Click on the picture at left for a larger view. Notice at the end of the rail there is a visible ridge and a small tear in the fabric near the bottom corner. This begins another small lesson learned the hard way. This is an example of the padded version of this rail. It is based on a thin plywood backing strip with the mounting studs attached to the back, and has a thick foam rubber strip on the front making up the rest of the thickness. At the ends there is a thin steel plate attached to the backing strip and bent forward to form a metal end cap for this rail. The front edge of the metal plate is appropriately curved to match the contour of the rubber strip. One must be careful with edge of the steel part so not to tear the covering material during installation. While you have it apart, you might at least take a close look at the metal end, and maybe file off any sharp corners you might find there (particularly on some new reproduction parts which may have a thin pad). For a solid wood rail you might similarly file a bit off any sharp corners.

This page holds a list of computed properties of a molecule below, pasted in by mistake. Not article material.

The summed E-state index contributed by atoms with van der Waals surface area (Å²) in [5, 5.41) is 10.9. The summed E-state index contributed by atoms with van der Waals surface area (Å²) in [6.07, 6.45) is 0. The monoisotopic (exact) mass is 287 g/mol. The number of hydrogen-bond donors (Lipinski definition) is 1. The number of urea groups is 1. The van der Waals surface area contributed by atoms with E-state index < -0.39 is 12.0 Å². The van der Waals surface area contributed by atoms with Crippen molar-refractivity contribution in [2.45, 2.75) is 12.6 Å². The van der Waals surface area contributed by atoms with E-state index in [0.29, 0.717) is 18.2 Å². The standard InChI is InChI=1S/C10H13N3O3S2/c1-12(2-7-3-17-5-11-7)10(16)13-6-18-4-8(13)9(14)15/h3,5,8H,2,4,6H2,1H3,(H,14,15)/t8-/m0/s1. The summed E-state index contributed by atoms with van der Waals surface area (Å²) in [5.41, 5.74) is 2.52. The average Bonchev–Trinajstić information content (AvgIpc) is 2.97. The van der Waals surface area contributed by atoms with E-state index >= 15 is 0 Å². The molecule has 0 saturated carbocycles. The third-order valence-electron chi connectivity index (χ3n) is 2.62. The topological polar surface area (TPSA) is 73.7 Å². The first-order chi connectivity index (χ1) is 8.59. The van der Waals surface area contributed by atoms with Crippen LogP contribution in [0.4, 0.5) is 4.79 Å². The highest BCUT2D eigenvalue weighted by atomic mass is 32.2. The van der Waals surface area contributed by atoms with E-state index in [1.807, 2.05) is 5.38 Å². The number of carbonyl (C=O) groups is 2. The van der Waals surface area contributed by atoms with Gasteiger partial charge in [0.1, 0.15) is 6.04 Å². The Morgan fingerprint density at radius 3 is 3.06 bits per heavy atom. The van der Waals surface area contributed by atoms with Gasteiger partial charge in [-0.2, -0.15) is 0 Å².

Here we have a picture of the padded rail with the covering removed. If you click for the larger picture you can see a corner of the steel end cap exposed. You will also see the feature I have become particularly fond of, especially since I accidentally tore the last vinyl cover during installation, and proceeded to live with it for 17 years. Before installing the new cover I cut a small strip of the same vinyl material and wrap it around the end of the rail, securing it in back with a staple and in front with a bit of masking tape. This provides an extra layer of protection between the steel tab and the new outer covering material, which should serve to significantly reduce the likelihood of tearing of the outer cover. You will in the process be tugging and stretching the new cover material a bit, trying to make it conform to the contour of the rail while attempting to reduce any protuberance of sharp corners on the cover folds. Just keep the metal tab in mind, and don't pull too strongly when wrapping the ends.